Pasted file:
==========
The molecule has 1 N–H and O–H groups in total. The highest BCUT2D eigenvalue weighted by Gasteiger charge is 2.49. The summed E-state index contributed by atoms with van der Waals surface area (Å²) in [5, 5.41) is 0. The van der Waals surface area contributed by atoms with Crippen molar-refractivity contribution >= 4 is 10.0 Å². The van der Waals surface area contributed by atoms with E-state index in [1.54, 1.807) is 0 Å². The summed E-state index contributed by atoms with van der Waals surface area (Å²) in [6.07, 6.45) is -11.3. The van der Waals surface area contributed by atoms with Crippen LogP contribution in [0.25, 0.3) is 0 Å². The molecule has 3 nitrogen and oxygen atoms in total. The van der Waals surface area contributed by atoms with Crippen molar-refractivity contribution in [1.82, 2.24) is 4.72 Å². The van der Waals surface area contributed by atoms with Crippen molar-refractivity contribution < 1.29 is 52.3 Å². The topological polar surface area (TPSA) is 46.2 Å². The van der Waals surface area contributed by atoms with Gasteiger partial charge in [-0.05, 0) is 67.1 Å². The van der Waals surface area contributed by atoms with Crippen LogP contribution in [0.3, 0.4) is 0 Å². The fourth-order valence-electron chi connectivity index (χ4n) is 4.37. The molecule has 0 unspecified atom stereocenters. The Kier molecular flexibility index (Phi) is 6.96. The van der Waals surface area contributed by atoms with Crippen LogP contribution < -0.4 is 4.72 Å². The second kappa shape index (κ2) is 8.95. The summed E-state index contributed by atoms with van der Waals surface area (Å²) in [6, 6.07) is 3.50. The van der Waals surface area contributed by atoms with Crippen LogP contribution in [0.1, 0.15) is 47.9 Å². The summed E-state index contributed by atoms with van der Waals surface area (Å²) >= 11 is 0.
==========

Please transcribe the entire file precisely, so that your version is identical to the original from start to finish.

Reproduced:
The molecule has 1 N–H and O–H groups in total. The highest BCUT2D eigenvalue weighted by Gasteiger charge is 2.49. The summed E-state index contributed by atoms with van der Waals surface area (Å²) in [5, 5.41) is 0. The van der Waals surface area contributed by atoms with Crippen molar-refractivity contribution >= 4 is 10.0 Å². The van der Waals surface area contributed by atoms with E-state index in [1.54, 1.807) is 0 Å². The summed E-state index contributed by atoms with van der Waals surface area (Å²) in [6.07, 6.45) is -11.3. The van der Waals surface area contributed by atoms with Crippen LogP contribution in [0.25, 0.3) is 0 Å². The molecule has 3 nitrogen and oxygen atoms in total. The van der Waals surface area contributed by atoms with Crippen molar-refractivity contribution in [1.82, 2.24) is 4.72 Å². The van der Waals surface area contributed by atoms with Crippen molar-refractivity contribution < 1.29 is 52.3 Å². The topological polar surface area (TPSA) is 46.2 Å². The van der Waals surface area contributed by atoms with Gasteiger partial charge in [-0.05, 0) is 67.1 Å². The van der Waals surface area contributed by atoms with Crippen LogP contribution in [0.3, 0.4) is 0 Å². The fourth-order valence-electron chi connectivity index (χ4n) is 4.37. The molecule has 0 unspecified atom stereocenters. The Kier molecular flexibility index (Phi) is 6.96. The van der Waals surface area contributed by atoms with Crippen LogP contribution < -0.4 is 4.72 Å². The second kappa shape index (κ2) is 8.95. The summed E-state index contributed by atoms with van der Waals surface area (Å²) in [6, 6.07) is 3.50. The van der Waals surface area contributed by atoms with Crippen LogP contribution in [0.1, 0.15) is 47.9 Å². The summed E-state index contributed by atoms with van der Waals surface area (Å²) >= 11 is 0.